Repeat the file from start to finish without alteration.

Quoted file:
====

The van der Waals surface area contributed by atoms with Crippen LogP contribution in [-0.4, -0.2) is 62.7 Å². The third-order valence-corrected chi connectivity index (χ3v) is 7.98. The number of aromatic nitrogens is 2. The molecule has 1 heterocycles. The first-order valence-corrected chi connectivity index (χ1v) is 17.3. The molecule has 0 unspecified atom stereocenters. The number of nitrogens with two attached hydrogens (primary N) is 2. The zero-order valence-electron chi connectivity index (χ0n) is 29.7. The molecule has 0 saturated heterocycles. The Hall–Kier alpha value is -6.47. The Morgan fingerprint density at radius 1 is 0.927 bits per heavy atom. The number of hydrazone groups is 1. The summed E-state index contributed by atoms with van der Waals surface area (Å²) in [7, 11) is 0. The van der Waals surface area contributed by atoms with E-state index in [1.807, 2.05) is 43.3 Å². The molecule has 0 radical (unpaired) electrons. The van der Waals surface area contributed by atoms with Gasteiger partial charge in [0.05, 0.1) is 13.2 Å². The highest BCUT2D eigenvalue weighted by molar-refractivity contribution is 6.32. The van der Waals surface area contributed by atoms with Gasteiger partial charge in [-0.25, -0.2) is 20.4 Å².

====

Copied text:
The van der Waals surface area contributed by atoms with Crippen LogP contribution in [-0.4, -0.2) is 62.7 Å². The third-order valence-corrected chi connectivity index (χ3v) is 7.98. The number of aromatic nitrogens is 2. The molecule has 1 heterocycles. The first-order valence-corrected chi connectivity index (χ1v) is 17.3. The molecule has 0 unspecified atom stereocenters. The number of nitrogens with two attached hydrogens (primary N) is 2. The zero-order valence-electron chi connectivity index (χ0n) is 29.7. The molecule has 0 saturated heterocycles. The Hall–Kier alpha value is -6.47. The Morgan fingerprint density at radius 1 is 0.927 bits per heavy atom. The number of hydrazone groups is 1. The summed E-state index contributed by atoms with van der Waals surface area (Å²) in [7, 11) is 0. The van der Waals surface area contributed by atoms with E-state index in [1.807, 2.05) is 43.3 Å². The molecule has 0 radical (unpaired) electrons. The van der Waals surface area contributed by atoms with Gasteiger partial charge in [0.05, 0.1) is 13.2 Å². The highest BCUT2D eigenvalue weighted by molar-refractivity contribution is 6.32. The van der Waals surface area contributed by atoms with Gasteiger partial charge in [-0.25, -0.2) is 20.4 Å².